• Barbara Galbraith (unverified)

    I love the West Wing, and wrote (not nearly as eloquently as this I might add) on my own blog lastnight. I love the ideals, the characters, the dialogue and the dreams. Most of all, I love that I truly do believe this show made me a better person, and a better citizen. Thanks for sharing your thoughts with us.

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    OK, I guess, as long as Margaret Mead is in there somewhere.

  • cheeeseburger (unverified)

    Ahhhh, The District of Columbia!

    If you consider that there have been an average of 160,000 troops in Iraq-Afghan theater during the last 22 months, that gives a firearm death rate of 60 per 100,000. Keeping in mind the rate in Washington D.C. is 80.6 per 100,000, that means that you are 25% more likely to be shot and killed in our Nation's Capitol, which has some of the strictest gun control laws in the world, than you are in Iraq.

    Conclusion: We should immediately pull out of Washington, D.C.

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    What I want to know is what the writers know: apparently Will Bailey is going to run in Oregon's 4th Congressional District. Either they think Peter DeFazio is a conservative, or they meant that Bailey would run in the second district. But don't tell Chuck Butcher!

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    yea, if they wanted Will to run for office, why not send him home to California and run against slimerat Pombo?

    i came across a reference to this episode that indicated NBC wanted to a retrospective but the cast wanted too much money. i'm glad; this is a much better episode than some sniffly self-congratulations. that's available on the dvd.

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    I really enjoyed West Wing, but it hasn't always been careful about geography. Barlet once pronounced Willamette as Willum-ette, and last night, Haverhill, Mass. (normally pronounced HAYvrill), was pronounced Hahv er hill. This is not a small town -- it's a city the size of Medford.

    Also, did anyone notice that while they were talking about -10 degree weather, the Santos' were riding past trees with bright-green leaves?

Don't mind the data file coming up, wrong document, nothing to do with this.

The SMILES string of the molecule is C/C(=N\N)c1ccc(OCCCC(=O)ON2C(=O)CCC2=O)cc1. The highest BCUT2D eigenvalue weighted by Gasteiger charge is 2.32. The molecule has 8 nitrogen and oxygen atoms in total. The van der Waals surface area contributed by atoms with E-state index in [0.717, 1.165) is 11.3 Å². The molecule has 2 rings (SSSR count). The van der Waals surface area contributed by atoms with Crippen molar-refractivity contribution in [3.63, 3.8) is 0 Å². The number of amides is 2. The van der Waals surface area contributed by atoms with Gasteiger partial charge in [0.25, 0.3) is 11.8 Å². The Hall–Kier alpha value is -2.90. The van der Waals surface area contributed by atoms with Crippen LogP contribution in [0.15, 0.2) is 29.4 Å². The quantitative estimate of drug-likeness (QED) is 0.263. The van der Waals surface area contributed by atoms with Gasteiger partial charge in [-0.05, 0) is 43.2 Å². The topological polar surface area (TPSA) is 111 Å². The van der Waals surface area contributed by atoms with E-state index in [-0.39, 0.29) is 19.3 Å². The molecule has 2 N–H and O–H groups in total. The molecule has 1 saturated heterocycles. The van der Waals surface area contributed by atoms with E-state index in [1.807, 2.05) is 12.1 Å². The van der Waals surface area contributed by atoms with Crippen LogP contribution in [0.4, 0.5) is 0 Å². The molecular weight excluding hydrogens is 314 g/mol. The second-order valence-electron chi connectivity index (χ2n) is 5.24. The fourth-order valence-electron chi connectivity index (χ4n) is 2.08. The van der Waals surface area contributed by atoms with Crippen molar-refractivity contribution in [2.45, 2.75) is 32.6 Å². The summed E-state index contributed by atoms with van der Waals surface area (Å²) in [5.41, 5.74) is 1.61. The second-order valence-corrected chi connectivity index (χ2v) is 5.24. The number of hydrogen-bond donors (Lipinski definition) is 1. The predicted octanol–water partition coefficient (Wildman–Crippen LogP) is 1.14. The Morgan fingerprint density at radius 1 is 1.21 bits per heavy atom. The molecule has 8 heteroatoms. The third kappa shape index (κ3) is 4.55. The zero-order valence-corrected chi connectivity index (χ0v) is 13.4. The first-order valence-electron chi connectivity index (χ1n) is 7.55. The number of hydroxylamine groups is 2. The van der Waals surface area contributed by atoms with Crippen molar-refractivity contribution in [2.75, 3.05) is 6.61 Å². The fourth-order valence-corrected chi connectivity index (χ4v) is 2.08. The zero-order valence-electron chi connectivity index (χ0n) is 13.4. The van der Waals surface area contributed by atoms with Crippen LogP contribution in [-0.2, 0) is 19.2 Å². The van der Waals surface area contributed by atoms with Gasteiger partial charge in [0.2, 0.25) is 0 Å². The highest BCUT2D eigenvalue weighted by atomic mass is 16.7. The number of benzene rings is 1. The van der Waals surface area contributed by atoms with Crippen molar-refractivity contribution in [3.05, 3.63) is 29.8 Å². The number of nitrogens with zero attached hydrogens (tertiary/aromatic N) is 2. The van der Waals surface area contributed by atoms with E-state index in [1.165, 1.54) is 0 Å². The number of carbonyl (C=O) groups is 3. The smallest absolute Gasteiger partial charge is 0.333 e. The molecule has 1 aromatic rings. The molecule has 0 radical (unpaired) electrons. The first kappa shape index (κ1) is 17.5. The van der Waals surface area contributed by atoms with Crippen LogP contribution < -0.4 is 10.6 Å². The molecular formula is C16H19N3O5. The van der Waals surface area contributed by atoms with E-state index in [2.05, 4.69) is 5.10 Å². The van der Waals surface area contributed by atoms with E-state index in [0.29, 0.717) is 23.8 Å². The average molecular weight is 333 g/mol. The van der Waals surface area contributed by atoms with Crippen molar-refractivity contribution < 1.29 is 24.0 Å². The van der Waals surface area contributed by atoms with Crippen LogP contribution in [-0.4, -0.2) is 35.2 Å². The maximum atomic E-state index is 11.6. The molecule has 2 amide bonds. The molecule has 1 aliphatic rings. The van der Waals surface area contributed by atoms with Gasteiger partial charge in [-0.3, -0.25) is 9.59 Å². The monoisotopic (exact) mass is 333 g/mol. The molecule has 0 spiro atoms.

• Eric Berg (unverified)

    I heart 'West Wing', too. But let's not forget it's a) a t.v. show, and b) fiction.

    Did anyone else notice that President Bartlet last night poetically, yet incorrectly, named a few of the Founding Fathers when the first lady said something like, "Whose idea was it to hold an outside ceremony in January when it's 10 degrees?"

    If you don't know what the heck I'm talking about, please read the 20th Ammendment to the US Constitution. With my wife as my witness I was reading this from the 'World Almanac and Book of Facts' by the end of the first commercial break:

    "John Adams. March 4, 1797. Thomas Jefferson. March 4, 1801...Second inauguration of FDR. Jan. 20, 1937..."

  • LT (unverified)

    Yep, that was another detail they got wrong. I think it was FDR who got it changed, and if I am not mistaken it had something to do with the Depression and how long the transition had been between Hoover and FDR in 1932.

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    What I loved best about the West Wing was that it almost always had the trivia right. Though the final show was great thematically and dramatically, it was one of the worst from a getting-the-trivia-wrong standpoint.

    I was hollering about the March inauguration one, too.

    Another trivia hit -- the chief justice never says "so help me god" at the end of the oath. Why? Because it's not part of the oath. George Washington said it spontaneously, and every president since has done the same.

    I don't mind the OR-4 stuff and other dramatic license. (Um, yeah, the chief justice was a woman.) But getting the facts right is critical. That's why I don't watch Commander-in-Chief - I spend the entire show noticing basic Poli Sci 101 errors. (Like talking about a House vote to confirm a cabinet secretary, ugh.)